Ok, so having already prototyped the circuit to make sure it works as expected, I can move on to designing the printed circuit board. For this task as I commented on my previous blog, I will use Eagle CAD 7.5 which can be downloaded here Eagle CAD.
I believe using Eagle rather than Altium will help to make this project more accessible since it cost nothing as well as has a more friendly interface or so I was told. However the use of this software is completely new to me, so It´s very likely that I make mistakes whilst getting the hang of it, I will try to keep them on the log, so you can learn from them and save yourselves a good deal of pain...
ok so designing a pcb on Eagle as far as I´ve learned consists of two parts, designing the electrical circuit, and then transfer the design to the physical layout of the board.
Because of my previous exposure to software like Multisim from National Instruments, I found the schematic part quiet straightforward, having all the options you probably need for this design on the taskbar on the left side of the screen.
when it came to build the circuit, I found a very attractive feature of eagle, which is the amount of libraries available online for pretty much any component you might want for your circuit. For this circuit I needed the Tcrt-5000 sensor library file, it did not take me long to find it online and download it. I have upload the library which can be found on the files for this project. Once I had the file downloaded, I copied it into the lbr folder located at Eagle V7.5 folder at the C drive.
Once the file is located in the libraries folder, I opened eagle, open my schematic, select library at the top task bar, update, and select those files I wanted to update, in my case it was the tcrt-5000 sensor.
once I had the components I needed , I carried on with designing the schematic circuit, as I said previously I found building it quite straight forward. Once I had the circuit done I found out a very useful tool of eagle, which is the ERC function, This command is used to test schematics for electrical errors and I strongly advise you to use it, in my case I did not know at first that even existed so as soon as I was done with the schematic I moved on to create the board, it took me a while to figure out why some electrical connections were missing on the physical layout. this command lets you know where the problem is.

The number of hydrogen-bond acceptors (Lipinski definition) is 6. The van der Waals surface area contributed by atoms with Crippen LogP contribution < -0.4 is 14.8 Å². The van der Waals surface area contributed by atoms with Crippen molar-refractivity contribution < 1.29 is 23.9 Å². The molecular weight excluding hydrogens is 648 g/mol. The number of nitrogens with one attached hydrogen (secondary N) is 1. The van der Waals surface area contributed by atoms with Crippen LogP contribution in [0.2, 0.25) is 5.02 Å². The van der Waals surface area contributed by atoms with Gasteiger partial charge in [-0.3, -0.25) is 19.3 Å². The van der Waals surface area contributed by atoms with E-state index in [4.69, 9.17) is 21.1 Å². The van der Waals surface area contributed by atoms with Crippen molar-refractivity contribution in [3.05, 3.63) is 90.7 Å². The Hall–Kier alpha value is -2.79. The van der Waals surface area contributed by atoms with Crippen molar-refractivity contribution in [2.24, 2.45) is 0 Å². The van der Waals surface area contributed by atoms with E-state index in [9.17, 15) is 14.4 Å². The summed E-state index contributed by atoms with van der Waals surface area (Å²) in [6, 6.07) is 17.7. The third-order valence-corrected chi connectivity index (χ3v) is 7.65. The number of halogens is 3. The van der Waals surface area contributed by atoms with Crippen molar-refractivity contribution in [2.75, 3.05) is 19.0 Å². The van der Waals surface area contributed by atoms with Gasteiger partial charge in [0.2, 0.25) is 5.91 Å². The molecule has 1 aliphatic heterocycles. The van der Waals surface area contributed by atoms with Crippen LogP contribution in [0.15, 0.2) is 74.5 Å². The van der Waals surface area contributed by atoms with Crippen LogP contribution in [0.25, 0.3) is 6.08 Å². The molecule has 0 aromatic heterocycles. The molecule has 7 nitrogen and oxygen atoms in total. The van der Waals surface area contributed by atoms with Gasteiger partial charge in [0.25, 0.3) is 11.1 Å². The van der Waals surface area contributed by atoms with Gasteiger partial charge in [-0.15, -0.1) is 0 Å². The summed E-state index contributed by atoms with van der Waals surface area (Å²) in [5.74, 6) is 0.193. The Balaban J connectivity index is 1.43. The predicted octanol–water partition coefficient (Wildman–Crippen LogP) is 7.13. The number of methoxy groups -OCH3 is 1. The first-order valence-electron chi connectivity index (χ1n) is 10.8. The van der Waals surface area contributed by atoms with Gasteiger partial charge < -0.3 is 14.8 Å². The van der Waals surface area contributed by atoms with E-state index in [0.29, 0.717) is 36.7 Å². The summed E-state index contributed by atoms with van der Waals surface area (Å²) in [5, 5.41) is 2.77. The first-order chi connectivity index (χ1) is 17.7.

this tool gave me some errors that at first I thought they were fine, at first glance the connections seemed to be properly done, once again I learned a powerful tool from Eagle which rescued me from the problem! The command is named show and what it does it lights any connection you touch allowing you to see whether the connection is made from the beginning of a component to the end of the component the wire is supposed to join. if the pins of the components do not light something is wrong and most likely you will have to rewire it!
once I fixed those faulty connections my schematic was ready, so I moved on to the layout of the board part
on this part I noticed that the menu on the left changed slightly, including options more involved with the physical implementation of the printed circuit board. You do have an option named auto router which as the name suggests it routes the board for you, however I was advised no to do that for small PCB´s like this one, I learned after routing the PCB myself that you gain a greater insight as to how everything fits together if you try to route it yourself, otherwise it would not be a proper home-made PCB right??
I believe on this version we are only allowed to work with PCB´s containing only 2 layers, top and bottom (red layer and blue layer).
A couple of tips from my personal experience: The main advise i was given when populating the PCB before routing was: " make sure you wires don´t cross each other" so based on this You might have to come back to the schematic circuit to make slight changes which might look a bit more "messy" on the electrical schematic, but makes the populating of the PCB far easier and reduces the crosses between wires.
the last advise is a very personal one, but since it made it more difficult than it should have for me, I thought I would share it anyway. My background as well as big part of my degree is electrical so we have a strong habit of associating red with power (+5v,+3.3V etc) and blue or black with ground (0V) so when I was routing the PCB, almost unconsciously I was aiming to use the top layer (Red wires) as the ones carrying the voltage, and the bottom layer(Blue wires) as the one carrying the GND. Needless to say this made the routing more challenging and the PCB bigger as well. Luckily I realised on time that as stupid as it sounds Colours are just colours!!!! so by using the two layers better, routing became easier and faster. The PCB also reduced in size!
I´ll keep you posted!!!